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Diabetes and Qualifying for Disability Benefits

Appealing for benefits is best done under the guidance of an experienced disability lawyer.

Can I get disability benefits if I am suffering from the effects of Diabetes?

Author: Attorney Lonnie Roach
Updated: 3/28/2024

According to the National Diabetic Statistics Report for 2022, cases of diabetes are rising at an alarming rate. It’s estimated 37.3 million people in the U.S. have diabetes and 8.5 million who have diabetes, but have not been diagnosed. Diabetes Mellitus is a term for several chronic conditions involving problems with the hormone insulin. Insulin helps regulate blood sugar (glucose) levels, providing energy to body cells and tissues. The pancreas produces insulin and releases insulin in the body to store and use fat and sugar from food. Diabetes occurs when the body in unable to create or properly use insulin; if the body doesn’t use insulin properly, too much glucose can be released into the blood resulting in high blood sugar. High blood sugar is a serious condition; left untreated, it can damage nerves, eyes, kidneys and other organs. If you are suffering from the effects of Diabetes you may qualify for disability benefits.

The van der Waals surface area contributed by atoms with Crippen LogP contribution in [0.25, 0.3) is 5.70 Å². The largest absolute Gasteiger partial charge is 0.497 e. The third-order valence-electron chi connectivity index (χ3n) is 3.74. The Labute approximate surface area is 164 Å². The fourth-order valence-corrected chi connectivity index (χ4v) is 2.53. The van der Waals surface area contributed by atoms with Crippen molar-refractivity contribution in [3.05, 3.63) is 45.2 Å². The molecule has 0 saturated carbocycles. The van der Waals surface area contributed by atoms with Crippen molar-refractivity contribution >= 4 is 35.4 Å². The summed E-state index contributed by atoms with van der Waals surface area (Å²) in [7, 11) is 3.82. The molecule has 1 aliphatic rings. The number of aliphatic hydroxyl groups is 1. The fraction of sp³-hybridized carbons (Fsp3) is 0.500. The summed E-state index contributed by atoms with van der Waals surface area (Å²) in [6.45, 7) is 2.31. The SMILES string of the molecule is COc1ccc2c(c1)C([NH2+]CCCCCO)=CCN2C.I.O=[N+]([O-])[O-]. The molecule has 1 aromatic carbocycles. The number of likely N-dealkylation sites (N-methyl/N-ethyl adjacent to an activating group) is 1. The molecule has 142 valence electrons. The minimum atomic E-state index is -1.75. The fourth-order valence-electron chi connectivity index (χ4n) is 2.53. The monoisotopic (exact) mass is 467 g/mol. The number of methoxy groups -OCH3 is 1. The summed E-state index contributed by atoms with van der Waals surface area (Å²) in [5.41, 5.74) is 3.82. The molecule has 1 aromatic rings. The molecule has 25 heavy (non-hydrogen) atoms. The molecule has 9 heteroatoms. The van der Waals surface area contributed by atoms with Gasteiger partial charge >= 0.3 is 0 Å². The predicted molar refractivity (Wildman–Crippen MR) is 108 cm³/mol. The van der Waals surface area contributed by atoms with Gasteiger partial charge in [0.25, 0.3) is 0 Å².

Diabetes and qualifying for Social Security Disability Insurance

If you are suffering from a Diabetes and have been denied disability don’t give up, almost 70% are denied initially! Just call 512-454-4000 for a free, no obligation consultation to learn what your options are.